After a summer in which Massachusetts appeared to have quelled the coronavirus, the state is experiencing an alarming rise in cases.
Acknowledging the increases, Governor Charlie Baker recently issued new restrictions on restaurants and other businesses, urged people to get home every night by 10 p.m., and tightened his statewide mask order. He also said Friday the state would once again set up a field hospital at the DCU Center in Worcester.
The increases come amid record-breaking case numbers nationally and dire warnings that the United States is entering “COVID hell.” Experts have warned that cases would increase when colder weather forced more people inside, a scenario more conducive to the disease spreading. And they have warned that cases are inevitably followed by hospitalizations and deaths.
These five charts tell the story of the virus’s rebound in the state.
1. The number of cases reported per day
In this first chart, daily case totals are shown since the beginning of the pandemic, along with seven-day averages. The chart shows a mountain of cases per day in the spring as a terrified state hunkered down at home, a decrease in cases to a low point around late June, and then a disturbing rise in cases again starting in September.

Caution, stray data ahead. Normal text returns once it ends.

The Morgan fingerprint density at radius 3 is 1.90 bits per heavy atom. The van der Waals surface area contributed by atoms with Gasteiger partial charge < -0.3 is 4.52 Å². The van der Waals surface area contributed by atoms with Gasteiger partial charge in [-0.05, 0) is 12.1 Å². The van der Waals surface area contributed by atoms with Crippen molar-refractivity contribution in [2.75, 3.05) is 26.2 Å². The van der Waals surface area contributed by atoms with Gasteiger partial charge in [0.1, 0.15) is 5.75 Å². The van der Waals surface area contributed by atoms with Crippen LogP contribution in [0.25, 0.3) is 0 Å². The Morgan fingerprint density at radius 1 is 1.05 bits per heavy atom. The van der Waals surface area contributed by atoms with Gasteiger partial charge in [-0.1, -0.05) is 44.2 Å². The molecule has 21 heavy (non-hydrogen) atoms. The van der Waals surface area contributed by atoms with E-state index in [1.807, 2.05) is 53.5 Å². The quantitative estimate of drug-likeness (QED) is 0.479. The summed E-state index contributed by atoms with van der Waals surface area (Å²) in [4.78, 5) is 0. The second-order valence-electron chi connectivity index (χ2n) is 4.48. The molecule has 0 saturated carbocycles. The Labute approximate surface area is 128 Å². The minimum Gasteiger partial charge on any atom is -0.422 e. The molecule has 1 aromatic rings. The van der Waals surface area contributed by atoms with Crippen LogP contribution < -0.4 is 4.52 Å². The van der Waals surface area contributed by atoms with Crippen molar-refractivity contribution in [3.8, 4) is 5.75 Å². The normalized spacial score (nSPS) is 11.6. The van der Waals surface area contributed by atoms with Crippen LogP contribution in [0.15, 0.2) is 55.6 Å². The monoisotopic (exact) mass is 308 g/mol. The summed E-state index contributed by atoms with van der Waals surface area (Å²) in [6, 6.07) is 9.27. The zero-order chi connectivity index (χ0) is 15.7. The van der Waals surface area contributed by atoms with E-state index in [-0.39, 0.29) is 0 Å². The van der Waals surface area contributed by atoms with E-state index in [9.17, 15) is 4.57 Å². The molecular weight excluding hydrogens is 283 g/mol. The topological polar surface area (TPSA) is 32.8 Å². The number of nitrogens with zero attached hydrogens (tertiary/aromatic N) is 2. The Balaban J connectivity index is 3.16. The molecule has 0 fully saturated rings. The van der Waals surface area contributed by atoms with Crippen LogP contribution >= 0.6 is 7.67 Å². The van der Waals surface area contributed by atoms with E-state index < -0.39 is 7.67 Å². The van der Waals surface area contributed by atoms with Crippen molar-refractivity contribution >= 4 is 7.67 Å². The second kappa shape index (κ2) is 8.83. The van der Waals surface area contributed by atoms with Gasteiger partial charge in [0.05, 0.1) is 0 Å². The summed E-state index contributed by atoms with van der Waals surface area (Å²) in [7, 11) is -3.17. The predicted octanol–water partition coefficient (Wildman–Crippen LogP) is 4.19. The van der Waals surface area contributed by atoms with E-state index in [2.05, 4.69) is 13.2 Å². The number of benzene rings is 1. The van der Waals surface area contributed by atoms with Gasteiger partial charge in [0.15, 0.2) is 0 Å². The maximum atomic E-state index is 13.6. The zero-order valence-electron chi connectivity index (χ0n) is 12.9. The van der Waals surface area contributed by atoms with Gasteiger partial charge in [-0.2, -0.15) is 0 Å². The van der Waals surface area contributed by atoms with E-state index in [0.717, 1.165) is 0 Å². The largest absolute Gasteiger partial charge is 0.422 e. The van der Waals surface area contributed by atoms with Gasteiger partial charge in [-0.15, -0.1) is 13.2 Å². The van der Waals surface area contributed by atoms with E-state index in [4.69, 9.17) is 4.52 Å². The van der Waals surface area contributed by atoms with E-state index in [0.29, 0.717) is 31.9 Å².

2. Three different positivity rates that Massachusetts highlights in its daily dashboard
The lowest line on the chart is the positivity rate for testing at higher education institutions. In college testing programs, asymptomatic people can be tested repeatedly, which results in a low positivity rate. The line above it shows the rate of positive tests among all tests administered. And the top line shows the rate of positive tests when the higher education testing is removed.
3. A fourth kind of positivity rate
This is the positivity rate among people tested for the first time. The metric is not featured by the state on its daily dashboard, but it can be calculated from data files released by the state.
4. Traces of COVID-19 found in waste water at the Massachusetts Water Resources Authority’s plant on Deer Island
The waste water is being tested for copies of the virus as part of a pilot project. The hope is to pick up early signals of future rises in infections. Results are broken down by northern and southern sections of the MWRA system.
5. A look into a possible future
This chart shows the University of Massachusetts' weekly ensemble model of where the pandemic could go next for Massachusetts. Researchers at the lab combine numerous models to glean their collective wisdom and project the future several weeks ahead, in this case up to Dec. 5.
Martin Finucane can be reached at firstname.lastname@example.org. Dasia Moore is the Globe Magazine's staff writer. E-mail her at email@example.com. Follow her on Twitter @daijmoore.